Modeling Pro Tips: On Location

Time for part two in the pro-tip series! In the previous entry, we learned about what makes for the most useful “model behavior” in studio. Now, let’s tackle on location shoots.

The most important difference between studio and location shoots is that, on location, the potential for unknown factors to happen is increased dramatically. There’s a lot less that you and your crew will be able to control for, even if you have all of the permits and spent all of the time planning things out. That being the case, here’s what you need to keep in mind, as a model:

Use a Rolling Suitcase
Ditch the trendy and cool canvas or leather duffel bag. Throw all your underwear, shoe, and accessory options into a small or medium sized rolling suitcase, like a nerdy square. It could be that you have to park and then walk a distance before you hit your shoot spot, and there are three wardrobe looks or four video setups on the shot list, and its on a hiking trail. A rolling case is much more practical, and makes for easy and neat retrieval when it’s time to switch shoes or throw on a belt. Digging and excavating through your cavernous designer tote? No time for it.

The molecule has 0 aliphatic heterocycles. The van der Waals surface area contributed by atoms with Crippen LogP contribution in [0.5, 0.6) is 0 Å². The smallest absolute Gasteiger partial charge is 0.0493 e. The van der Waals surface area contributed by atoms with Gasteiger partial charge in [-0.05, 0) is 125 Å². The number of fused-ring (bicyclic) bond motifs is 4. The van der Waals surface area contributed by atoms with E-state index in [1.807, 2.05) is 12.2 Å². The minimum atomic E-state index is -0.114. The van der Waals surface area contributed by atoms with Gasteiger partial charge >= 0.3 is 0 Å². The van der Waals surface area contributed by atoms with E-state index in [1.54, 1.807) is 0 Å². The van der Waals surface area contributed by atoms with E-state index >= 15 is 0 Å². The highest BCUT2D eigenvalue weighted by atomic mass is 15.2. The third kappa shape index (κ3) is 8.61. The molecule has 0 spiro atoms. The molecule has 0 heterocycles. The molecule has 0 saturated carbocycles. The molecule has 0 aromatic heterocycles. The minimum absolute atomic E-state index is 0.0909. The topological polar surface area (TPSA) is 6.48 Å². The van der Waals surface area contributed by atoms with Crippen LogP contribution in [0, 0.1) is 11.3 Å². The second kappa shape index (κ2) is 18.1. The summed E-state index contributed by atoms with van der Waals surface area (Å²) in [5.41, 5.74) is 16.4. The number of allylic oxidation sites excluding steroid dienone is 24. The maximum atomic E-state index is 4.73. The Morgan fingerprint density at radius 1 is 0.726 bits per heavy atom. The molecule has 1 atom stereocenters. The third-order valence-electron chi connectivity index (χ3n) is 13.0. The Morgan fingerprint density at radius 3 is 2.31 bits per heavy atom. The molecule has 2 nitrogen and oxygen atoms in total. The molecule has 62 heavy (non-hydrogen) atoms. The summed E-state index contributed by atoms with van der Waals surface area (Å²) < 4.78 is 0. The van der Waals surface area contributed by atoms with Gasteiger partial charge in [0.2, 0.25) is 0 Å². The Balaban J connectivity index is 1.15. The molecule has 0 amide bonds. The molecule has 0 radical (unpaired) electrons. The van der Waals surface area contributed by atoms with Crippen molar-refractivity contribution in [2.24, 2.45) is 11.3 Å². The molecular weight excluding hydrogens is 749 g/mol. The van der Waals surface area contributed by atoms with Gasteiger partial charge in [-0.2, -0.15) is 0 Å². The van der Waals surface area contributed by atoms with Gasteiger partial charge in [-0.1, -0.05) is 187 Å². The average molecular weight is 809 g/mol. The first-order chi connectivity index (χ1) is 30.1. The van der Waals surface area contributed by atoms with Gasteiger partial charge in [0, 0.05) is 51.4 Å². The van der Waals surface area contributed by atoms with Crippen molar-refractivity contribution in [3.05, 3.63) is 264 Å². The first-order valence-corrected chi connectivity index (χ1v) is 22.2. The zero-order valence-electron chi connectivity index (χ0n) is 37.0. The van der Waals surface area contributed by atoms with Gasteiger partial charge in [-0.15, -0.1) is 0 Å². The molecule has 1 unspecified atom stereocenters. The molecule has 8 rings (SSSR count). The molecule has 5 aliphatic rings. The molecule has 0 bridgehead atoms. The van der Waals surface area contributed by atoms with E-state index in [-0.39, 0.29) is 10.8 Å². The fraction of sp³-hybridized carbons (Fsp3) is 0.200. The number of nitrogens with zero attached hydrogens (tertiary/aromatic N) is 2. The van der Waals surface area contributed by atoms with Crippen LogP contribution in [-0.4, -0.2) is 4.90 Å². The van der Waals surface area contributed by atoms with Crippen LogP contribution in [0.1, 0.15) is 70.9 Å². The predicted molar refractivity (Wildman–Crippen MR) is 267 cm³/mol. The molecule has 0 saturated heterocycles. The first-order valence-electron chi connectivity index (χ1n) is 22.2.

Bring Portable Chargers

Think ahead. Charge a few portable chargers the day before, and bring them with you. Juice all day. If you lay eyes on an outlet at all, it will be a miracle – don’t count on it.

For Ladies: Bring a Huge Baggy Tee or Tunic

Beach shoot, three bikini looks, in Malibu! Sounds awesome, right? Until it dawns on you that Malibu State Beach is severely lacking in facilities where one could do a quick change. Or, you’re shooting in downtown Los Angeles amongst eateries and coffee shops with restrooms that are only available for customers. Guys get off easy here – their naked torsos are socially acceptable, so even a change in the car won’t set off anyone’s alarms. For the ladies, until the nipple is totally free, an oversized tee or tunic will really come in handy. Throw it on, change quickly on the spot underneath, and immediately start getting the next shots.

Find Your Light: The Sun

In the studio, you look to artificial sources of light to “work it”. Outside, it’s all about the sunshine; even on an overcast day, and even when the photographer is using flash. Finding your light on location is more about being aware of shadows. Shadows cast by structures and nature in your vicinity, and the shadows that the sun creates when it’s shining directly on you. Finding your light on location is trickier than in studio because the light is continuously changing. Practice makes perfect: spend some time in the outdoors and take selfies in the bright sunlight, and on an overcast day, and on a partly cloudy day. Try different angles. Make mental notes of how you look in each photo.

Shooting on location tends to be a bit more stressful than shooting in studio because of how uncontrolled your environment can be. As such, every crew member and talent is relied on even more to be responsible for pulling their own weight. These short, simple, and practical pro tips will have you pulling yours like a professional in no time.

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